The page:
Monday, September 24, 2007

We Are The Class of ‘54

We are the class of ’54 looking back to the days of our youth, the days of our morning sun. To the days that followed the “Great Depression,” to the days when this nation’s “Greatest Generation” was rejoicing with the coming home of our troops from WWII; in those days our parents struggled to recover from the pain of the economic depression and the heartbreak of war. We are the children that were born in the mid-thirties reflecting of the days when the front door was always open, back before locked cabinets or childproof lids were on the medicine bottles, the days when Castor Oil was a cure all---to the days when chicken was caught off the yard and cooked and served as a delicacy on Sunday---but only when the preacher or other company came. In those days the little boys played cowboys and Indians or cops and robbers using their fingers as simulated guns and the little girls played with imaginary dolls; in those days the Sears and Roebuck catalogue was truly a “wish” book. In those days we who lived in rural areas studied by lamp light while awaiting the arrival of electricity---TV was yet future as we set around the battery radio to listen to the “Grand Ole Opry” on Saturday night.

In those days most all of us were poor, but never hungry, challenged but never deprived and the skill of innovation was learned out of necessity. We were blessed with parents and teachers who were experienced in the struggle against the pain of heartbreak and the misery of hardship; and it was they who taught us hard work, loyalty to good causes and dedication to our commitments, along with honesty in all our dealings. These were complimented with teachings of integrity, courage, toughness and tenacity that prepared us to reach to the next rung of the latter; giving up was not an option. They taught us to be responsible and they held us accountable for our own actions. Promotions to the next grade level and rewards were given only when earned; there were no free rides. Humility was a virtue and boastful pride was viewed as a flaw in character. The word “NO” was an answer that did not require an explanation and “time out” was a term used only in sports.

Yes, they, our parents and teachers, also knew how to love; they knew the strength, gentleness and the toughness of love. And by example they taught us respect for others and how to pray and to love God, country, family and each other. They knew as we approached our day that the cool morning would give way to the heat of the noonday sun and they did their best to prepare us.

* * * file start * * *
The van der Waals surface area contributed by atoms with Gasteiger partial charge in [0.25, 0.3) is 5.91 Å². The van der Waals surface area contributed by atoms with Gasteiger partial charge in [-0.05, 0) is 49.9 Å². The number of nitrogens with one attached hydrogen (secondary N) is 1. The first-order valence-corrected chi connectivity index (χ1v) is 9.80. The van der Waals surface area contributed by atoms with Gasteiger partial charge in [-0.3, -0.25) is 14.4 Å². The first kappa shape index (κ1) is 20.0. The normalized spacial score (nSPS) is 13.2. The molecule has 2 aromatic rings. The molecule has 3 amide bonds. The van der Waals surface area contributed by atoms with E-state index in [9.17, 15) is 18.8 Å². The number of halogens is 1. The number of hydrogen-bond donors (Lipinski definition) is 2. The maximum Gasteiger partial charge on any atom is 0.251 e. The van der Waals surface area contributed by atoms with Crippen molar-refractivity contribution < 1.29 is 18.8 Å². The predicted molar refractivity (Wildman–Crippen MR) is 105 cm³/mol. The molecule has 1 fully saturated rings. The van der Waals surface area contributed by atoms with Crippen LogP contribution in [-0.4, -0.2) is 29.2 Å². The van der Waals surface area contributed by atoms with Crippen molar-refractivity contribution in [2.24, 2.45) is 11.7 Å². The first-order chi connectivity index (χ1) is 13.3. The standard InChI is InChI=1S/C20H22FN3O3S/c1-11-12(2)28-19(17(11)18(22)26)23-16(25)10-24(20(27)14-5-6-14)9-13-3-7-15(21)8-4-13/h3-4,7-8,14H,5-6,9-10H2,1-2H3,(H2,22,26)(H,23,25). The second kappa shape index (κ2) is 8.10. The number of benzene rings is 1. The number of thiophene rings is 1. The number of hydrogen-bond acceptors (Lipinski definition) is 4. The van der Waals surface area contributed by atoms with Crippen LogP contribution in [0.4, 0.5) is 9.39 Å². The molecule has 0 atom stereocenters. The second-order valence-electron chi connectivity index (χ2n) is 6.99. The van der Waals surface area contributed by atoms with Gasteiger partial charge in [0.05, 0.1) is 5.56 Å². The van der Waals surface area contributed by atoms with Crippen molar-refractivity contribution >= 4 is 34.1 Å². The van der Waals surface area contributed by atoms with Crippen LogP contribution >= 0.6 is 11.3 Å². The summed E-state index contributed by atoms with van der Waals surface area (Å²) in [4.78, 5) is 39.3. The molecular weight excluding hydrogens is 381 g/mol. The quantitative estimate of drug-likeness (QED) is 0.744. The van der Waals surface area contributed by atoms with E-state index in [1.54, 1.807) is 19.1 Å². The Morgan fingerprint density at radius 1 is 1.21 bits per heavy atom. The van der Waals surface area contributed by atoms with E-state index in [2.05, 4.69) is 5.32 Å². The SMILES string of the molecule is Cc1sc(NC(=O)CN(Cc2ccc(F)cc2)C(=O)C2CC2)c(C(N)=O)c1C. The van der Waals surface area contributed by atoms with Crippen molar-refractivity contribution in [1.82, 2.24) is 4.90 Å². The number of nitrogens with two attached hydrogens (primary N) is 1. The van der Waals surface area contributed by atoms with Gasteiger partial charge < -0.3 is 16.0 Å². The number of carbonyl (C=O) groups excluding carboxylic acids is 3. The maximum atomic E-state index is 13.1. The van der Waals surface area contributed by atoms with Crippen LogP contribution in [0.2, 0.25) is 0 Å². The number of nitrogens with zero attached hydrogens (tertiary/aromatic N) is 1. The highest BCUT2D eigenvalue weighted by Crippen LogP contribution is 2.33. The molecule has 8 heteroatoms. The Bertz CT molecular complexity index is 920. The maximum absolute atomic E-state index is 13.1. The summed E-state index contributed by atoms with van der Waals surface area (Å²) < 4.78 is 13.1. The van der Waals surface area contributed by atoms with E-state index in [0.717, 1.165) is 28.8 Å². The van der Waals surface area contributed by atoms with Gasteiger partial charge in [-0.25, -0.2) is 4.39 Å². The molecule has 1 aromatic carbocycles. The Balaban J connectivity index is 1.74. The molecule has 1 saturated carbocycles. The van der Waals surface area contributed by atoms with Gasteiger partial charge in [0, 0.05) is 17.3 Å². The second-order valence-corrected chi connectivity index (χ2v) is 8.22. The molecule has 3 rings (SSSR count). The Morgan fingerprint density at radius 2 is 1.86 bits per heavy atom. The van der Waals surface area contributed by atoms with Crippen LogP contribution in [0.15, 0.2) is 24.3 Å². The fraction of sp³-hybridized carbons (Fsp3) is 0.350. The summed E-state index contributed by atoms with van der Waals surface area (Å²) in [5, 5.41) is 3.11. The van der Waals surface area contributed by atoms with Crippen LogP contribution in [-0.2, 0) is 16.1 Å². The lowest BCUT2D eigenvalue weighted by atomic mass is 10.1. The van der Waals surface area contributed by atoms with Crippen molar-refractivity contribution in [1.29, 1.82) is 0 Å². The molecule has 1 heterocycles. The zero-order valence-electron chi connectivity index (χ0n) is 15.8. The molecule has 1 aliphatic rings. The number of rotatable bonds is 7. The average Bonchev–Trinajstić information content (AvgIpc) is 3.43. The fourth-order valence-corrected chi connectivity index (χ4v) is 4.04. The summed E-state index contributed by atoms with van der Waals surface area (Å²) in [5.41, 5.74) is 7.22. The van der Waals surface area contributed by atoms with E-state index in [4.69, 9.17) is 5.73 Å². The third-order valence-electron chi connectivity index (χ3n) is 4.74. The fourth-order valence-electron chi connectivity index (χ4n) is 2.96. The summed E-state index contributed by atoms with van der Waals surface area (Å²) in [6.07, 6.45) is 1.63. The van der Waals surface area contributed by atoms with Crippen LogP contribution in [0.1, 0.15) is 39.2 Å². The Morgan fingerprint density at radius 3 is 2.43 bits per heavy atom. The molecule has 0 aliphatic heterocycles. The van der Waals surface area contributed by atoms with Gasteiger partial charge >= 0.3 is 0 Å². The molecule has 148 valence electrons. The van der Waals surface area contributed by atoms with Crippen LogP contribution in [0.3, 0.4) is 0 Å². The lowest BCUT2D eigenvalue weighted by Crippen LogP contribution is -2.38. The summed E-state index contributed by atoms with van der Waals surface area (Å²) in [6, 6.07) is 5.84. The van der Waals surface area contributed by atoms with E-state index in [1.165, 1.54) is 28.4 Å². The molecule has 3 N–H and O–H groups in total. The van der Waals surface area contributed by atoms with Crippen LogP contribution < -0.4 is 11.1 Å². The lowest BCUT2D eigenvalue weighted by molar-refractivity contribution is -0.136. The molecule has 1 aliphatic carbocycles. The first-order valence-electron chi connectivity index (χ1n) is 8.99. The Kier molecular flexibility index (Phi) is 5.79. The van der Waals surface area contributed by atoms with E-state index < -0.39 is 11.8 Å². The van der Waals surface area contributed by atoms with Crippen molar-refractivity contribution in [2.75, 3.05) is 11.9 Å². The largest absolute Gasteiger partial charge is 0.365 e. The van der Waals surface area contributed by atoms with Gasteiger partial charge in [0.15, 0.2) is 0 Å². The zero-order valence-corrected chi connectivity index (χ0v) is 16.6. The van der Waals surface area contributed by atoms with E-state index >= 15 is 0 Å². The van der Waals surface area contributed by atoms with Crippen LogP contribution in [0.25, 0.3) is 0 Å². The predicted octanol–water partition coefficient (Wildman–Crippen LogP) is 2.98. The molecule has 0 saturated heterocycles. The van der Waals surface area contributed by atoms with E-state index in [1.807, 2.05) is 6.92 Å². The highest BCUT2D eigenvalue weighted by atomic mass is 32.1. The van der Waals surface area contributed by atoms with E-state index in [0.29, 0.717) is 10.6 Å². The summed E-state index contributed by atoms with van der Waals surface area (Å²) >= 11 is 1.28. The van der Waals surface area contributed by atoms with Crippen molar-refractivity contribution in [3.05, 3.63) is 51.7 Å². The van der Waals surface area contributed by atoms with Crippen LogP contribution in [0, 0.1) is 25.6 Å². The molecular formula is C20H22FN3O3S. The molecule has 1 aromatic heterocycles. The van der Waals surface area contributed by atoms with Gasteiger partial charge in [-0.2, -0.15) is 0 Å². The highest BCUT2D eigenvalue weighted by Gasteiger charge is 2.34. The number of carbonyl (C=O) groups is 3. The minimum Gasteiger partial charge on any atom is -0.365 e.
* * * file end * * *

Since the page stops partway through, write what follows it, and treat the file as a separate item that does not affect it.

The heat of the noonday came and our strength was severely tested. We too faced wars, recessions and other problems of our time. There was sweat, tears, pain, anguish and just plain ole heartache; we were knocked down, but not defeated. Like our parents before us we never counted that the world owed us anything, not even an apology. We felt the pain of loss but we never lost the will to succeed. We got up, brushed ourselves off and tried again---eventually we met with the sweetness of success. Hard times gave way to laughter and joy. Oh no! Our success is not measured in money and material things, but in the accomplishment of things that were for the common good of everyone around us. As we look back we see an accumulation of many friends, and children have been added also. And soon, in the mid-afternoon hours, there are grandchildren and later in the day the exciting expectation of great grandchildren.

Yes! Oh yes! It is a lovely day filled with the greatest treasures one can possess in this life. And now is our time to encourage the younger generation with the smile of wisdom in the early morning of their day. Now is our time to give love and compassion to our children and their children, to listen, to comfort, to brush away tears, embrace and give a helping hand in the heat of their noonday sun. And now it is our time to settle back and enjoy the fruit of our labors as we watch our treasure grow.

Yes, every day has its sunset and most of our parents and teachers and even some of our classmates have already seen the closing of their day. The time of the setting of the sun on our day will come as well, and we, the class of ’54, will behold it with a sigh and welcome its peaceful beauty as it closes our day. The evening hour will find us joining our loved ones in a restful sleep, waiting the dawning of that bright eternal day---God is so good.

James C Sanford

No comments: